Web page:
- 2 pounds Summer Squash – CO
- 2 Beefsteak Tomatoes – PF
- 2 heads Red Lettuce – CO
- 3 Peaches – PF
- 1 hallet Blueberries – CO
- 1 Poblano Pepper – PF
- 1 bunch Mint – CO
- 1 bunch Scallions – CO
It already feels like one of those summers we’ll be telling our grandchildren about. Though if global warming doesn’t pull any punches in the years ahead, we may be telling them how balmy and mild the summer of ’15 was, back when the Skagit ran all the way to the sea, like so many old rivers of yore.
Without the benefit of fifty years between us and now, though, it feels hot. And dry. Hot and dry and everything is running at least a month ahead of schedule. We have barley ready to combine. Blueberries are going full tilt when normally they wouldn’t be starting until late July. Our friend and neighbor, Kevin Morse has plums turning color that usually don’t come on until late August. The heat units are practically backed up trying to push past each other into ripening fruits and vegetables—not really, they’re actually quite accommodating—at least until the temperature gets much above 30°C for extended periods of time.
However that plays out, in the meantime we can cool (and console!) ourselves with some excellent summer cocktails from the excellent Amy Stuart, perhaps better known as the drunken botanist. Her recipes for blueberry smash and peach and bourbon wonderfulness are just the thing to round the edges of this stiff, uncompromising summer.
If If you’re looking for something a little more…edible, then may I recommend this blueberry-peach salsa from Meghan Telpner
Adapted from meghantelpner.com
- ½ C fresh tomatoes, quartered
- 2 C fresh blueberries
- 1 C fresh peaches, chopped
- ½ C fresh kiwi, diced
- 2 T lime juice
- ¼ C green onions, sliced thinly
- ¼ C sweet onion, diced
- ½ C fresh cilantro, chopped
- ¼ C fresh mint
- 1 avocado, cut into small chunks
- sea salt and cayenne to taste
- jalapeno or chili pepper optional
· Pulse tomatoes and 1/2 cup of peaches together with lime juice, green onions, cilantro, and mint. You want it slightly blended but still a wee chunky.
· Transfer to mixing bowl and stir in blueberries, remaining 1/2 cup of peaches, chopped kiwi, avocado, sea salt and cayenne.
Hydrate! Irrigate! Repeat!
P.S. This weeks lettuce is part of a new type of lettuces, commonly called single cuts and marketed under the salanova or multileaf trademarks. The major selling point of single cut lettuces is that they have a high leaf count and small, relatively uniform leaves. A single cut a half inch or so above the butt will leave you with a large pile of bite sized leaves. We are trying this variety for the first time this year, and I must admit, so far I am impressed. I find that the outer leaves(darker red portions) have just a little bite, with the center leaves being milder and sweeter and nice and crisp throughout. Being. as we so often are this time of year, rather crunched for time, I appreciate the broader flavor profile. It can really perk up a 5 minute salad.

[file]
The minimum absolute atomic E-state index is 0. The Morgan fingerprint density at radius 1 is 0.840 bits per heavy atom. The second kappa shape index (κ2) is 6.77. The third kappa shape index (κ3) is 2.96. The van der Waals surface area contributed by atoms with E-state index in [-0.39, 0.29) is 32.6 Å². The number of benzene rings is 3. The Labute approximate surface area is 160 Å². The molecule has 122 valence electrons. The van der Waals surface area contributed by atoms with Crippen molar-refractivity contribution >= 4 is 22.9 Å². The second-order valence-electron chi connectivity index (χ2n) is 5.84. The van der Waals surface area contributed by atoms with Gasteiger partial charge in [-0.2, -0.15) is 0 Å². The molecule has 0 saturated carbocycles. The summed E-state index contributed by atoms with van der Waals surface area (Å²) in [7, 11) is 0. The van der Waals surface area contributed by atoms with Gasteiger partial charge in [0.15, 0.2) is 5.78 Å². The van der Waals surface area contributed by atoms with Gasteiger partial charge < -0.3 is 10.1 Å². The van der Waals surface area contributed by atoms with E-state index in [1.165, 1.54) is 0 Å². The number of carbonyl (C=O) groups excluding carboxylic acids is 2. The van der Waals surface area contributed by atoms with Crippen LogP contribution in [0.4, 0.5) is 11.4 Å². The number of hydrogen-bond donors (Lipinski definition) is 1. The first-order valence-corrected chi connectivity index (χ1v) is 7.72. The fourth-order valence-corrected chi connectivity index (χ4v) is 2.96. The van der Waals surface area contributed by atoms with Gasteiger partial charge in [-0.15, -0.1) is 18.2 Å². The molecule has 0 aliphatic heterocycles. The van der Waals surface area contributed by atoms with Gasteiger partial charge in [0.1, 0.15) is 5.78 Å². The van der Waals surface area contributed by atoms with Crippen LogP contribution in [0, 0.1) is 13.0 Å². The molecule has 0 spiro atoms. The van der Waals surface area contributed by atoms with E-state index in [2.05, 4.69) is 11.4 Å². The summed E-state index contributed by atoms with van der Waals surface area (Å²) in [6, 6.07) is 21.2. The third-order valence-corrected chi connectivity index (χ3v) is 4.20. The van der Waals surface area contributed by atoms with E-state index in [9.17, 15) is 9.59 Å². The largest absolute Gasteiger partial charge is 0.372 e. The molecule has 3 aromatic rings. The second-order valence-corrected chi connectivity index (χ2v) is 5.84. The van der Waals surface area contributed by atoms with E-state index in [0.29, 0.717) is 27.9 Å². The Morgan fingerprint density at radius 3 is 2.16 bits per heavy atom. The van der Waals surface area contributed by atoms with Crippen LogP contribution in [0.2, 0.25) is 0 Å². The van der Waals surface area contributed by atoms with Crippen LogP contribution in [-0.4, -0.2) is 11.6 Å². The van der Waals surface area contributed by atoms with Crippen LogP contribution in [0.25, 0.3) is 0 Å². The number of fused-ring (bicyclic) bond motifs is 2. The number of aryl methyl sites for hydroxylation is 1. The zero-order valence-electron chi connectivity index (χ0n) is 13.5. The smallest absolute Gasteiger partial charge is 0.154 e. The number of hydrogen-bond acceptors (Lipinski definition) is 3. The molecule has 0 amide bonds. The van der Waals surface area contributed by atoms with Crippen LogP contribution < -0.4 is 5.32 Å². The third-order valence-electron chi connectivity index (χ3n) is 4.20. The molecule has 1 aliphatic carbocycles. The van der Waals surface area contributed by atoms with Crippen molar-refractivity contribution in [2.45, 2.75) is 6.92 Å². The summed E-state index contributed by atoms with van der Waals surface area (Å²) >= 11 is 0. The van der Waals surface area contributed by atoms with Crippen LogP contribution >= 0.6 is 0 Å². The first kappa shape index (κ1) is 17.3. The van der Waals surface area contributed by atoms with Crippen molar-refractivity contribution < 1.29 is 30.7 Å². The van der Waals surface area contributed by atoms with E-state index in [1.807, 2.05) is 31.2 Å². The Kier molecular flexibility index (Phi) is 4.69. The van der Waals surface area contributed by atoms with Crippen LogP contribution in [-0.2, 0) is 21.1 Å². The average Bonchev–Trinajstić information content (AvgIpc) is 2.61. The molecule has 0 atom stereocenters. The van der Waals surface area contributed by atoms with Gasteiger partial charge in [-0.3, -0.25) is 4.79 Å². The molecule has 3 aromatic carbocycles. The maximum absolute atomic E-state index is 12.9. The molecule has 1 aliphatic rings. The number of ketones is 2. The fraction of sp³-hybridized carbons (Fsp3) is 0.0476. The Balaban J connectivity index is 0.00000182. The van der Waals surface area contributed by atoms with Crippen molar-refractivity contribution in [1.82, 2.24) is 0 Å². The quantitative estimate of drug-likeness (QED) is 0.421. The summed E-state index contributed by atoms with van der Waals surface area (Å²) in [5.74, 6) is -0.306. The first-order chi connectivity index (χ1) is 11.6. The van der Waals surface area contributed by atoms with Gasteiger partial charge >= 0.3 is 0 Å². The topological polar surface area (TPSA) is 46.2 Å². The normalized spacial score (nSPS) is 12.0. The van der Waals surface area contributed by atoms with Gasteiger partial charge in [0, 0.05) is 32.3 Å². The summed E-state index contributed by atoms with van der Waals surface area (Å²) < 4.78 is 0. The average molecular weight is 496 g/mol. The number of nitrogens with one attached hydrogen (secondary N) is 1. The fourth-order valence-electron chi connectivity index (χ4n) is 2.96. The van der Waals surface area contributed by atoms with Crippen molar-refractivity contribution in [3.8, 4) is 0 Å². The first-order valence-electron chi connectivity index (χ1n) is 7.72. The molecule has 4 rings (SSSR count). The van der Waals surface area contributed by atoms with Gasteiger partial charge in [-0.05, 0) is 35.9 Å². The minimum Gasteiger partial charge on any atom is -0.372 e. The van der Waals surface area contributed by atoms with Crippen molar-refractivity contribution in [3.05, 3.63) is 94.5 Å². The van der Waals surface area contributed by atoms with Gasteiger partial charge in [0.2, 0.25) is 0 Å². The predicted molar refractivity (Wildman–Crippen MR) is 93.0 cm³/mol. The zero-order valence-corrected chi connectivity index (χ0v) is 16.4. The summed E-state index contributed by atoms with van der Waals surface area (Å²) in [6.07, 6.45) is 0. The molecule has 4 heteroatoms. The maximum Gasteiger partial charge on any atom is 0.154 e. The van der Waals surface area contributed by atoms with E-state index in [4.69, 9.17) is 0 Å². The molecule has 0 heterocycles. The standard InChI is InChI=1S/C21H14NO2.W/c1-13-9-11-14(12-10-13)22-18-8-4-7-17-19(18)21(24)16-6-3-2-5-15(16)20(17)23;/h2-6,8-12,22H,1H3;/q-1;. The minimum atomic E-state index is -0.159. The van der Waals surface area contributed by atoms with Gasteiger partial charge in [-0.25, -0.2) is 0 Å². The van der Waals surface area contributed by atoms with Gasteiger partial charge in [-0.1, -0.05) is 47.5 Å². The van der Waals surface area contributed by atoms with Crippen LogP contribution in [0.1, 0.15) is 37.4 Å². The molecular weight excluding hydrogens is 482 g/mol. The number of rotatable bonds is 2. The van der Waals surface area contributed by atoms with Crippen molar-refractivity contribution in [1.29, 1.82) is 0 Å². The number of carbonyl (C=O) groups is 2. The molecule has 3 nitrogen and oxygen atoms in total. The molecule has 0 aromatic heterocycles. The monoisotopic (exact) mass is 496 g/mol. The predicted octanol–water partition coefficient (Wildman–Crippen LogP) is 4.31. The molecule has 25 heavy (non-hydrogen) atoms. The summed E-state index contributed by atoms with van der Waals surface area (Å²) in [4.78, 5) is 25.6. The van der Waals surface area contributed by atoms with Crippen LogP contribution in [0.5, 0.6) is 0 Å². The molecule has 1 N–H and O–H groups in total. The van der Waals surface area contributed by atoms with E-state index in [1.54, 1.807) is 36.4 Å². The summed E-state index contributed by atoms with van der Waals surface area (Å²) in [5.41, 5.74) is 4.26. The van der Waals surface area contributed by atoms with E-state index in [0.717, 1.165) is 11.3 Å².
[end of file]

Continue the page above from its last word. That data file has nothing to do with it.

Speaking of which:
Lauren’s 5 minute salad(10 to 15 if I have to go poach the veggies first)
- 1 tomato(or a handful of cherry tomatoes)
- 1 small cucumber
- bell pepper, sugar snap peas, green beans, etc. (whatever is handy, remember we’re short on time)
- shelled sunflower seeds
- ranch or other prepared dressing(you can use whatever you want, but I have a soft spot in my heart for what is, after all, just about every kid’s favorite dressing)
Wash and prep your lettuce, dump it in a nice big bowl. Coarsely chop the tomatoes, and throw them in as well. Do the same to the cucumber, as well as any other veg you plan to add. Shake a generous sprinkling of sunflower seeds on top(See, protein. Good for busy farmers). Add a dollop of ranch dressing (Be conservative, we aren’t 6 any more) and toss to distribute the dressing evenly. Taste test and add a little more dressing or some pepper if you wish. If you are feeling civilized serve it up and enjoy. If you are tired and dusty, stick a fork in the bowl and eat it at the kitchen counter, then go take a shower.
inveterate vegetable poacher